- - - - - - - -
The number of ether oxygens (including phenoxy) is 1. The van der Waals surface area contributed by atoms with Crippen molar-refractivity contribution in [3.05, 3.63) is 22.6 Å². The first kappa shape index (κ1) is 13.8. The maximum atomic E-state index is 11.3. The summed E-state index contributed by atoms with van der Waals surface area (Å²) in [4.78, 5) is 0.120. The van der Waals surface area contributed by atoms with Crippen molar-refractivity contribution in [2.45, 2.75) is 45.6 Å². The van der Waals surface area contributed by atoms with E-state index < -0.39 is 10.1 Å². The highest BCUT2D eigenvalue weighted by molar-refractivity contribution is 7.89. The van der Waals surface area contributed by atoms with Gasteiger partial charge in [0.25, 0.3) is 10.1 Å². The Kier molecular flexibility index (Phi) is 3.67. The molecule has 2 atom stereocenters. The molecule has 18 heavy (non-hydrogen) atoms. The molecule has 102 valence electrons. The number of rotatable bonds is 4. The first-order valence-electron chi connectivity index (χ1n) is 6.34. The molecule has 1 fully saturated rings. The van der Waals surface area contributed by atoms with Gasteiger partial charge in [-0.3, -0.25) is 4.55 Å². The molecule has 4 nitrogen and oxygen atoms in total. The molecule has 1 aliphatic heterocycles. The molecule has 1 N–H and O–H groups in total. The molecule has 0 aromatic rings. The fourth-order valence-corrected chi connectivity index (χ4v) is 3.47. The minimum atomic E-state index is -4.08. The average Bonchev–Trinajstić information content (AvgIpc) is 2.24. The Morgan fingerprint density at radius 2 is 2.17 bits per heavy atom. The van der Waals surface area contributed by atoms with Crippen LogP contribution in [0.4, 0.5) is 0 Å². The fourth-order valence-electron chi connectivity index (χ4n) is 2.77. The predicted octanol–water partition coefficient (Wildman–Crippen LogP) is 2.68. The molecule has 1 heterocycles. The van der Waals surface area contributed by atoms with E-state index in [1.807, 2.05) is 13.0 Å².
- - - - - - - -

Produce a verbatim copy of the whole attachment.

The number of ether oxygens (including phenoxy) is 1. The van der Waals surface area contributed by atoms with Crippen molar-refractivity contribution in [3.05, 3.63) is 22.6 Å². The first kappa shape index (κ1) is 13.8. The maximum atomic E-state index is 11.3. The summed E-state index contributed by atoms with van der Waals surface area (Å²) in [4.78, 5) is 0.120. The van der Waals surface area contributed by atoms with Crippen molar-refractivity contribution in [2.45, 2.75) is 45.6 Å². The van der Waals surface area contributed by atoms with E-state index < -0.39 is 10.1 Å². The highest BCUT2D eigenvalue weighted by molar-refractivity contribution is 7.89. The van der Waals surface area contributed by atoms with Gasteiger partial charge in [0.25, 0.3) is 10.1 Å². The Kier molecular flexibility index (Phi) is 3.67. The molecule has 2 atom stereocenters. The molecule has 18 heavy (non-hydrogen) atoms. The molecule has 102 valence electrons. The number of rotatable bonds is 4. The first-order valence-electron chi connectivity index (χ1n) is 6.34. The molecule has 1 fully saturated rings. The van der Waals surface area contributed by atoms with Gasteiger partial charge in [-0.3, -0.25) is 4.55 Å². The molecule has 4 nitrogen and oxygen atoms in total. The molecule has 1 aliphatic heterocycles. The molecule has 1 N–H and O–H groups in total. The molecule has 0 aromatic rings. The fourth-order valence-corrected chi connectivity index (χ4v) is 3.47. The minimum atomic E-state index is -4.08. The average Bonchev–Trinajstić information content (AvgIpc) is 2.24. The Morgan fingerprint density at radius 2 is 2.17 bits per heavy atom. The van der Waals surface area contributed by atoms with Crippen LogP contribution in [0.4, 0.5) is 0 Å². The fourth-order valence-electron chi connectivity index (χ4n) is 2.77. The predicted octanol–water partition coefficient (Wildman–Crippen LogP) is 2.68. The molecule has 1 heterocycles. The van der Waals surface area contributed by atoms with E-state index in [1.807, 2.05) is 13.0 Å².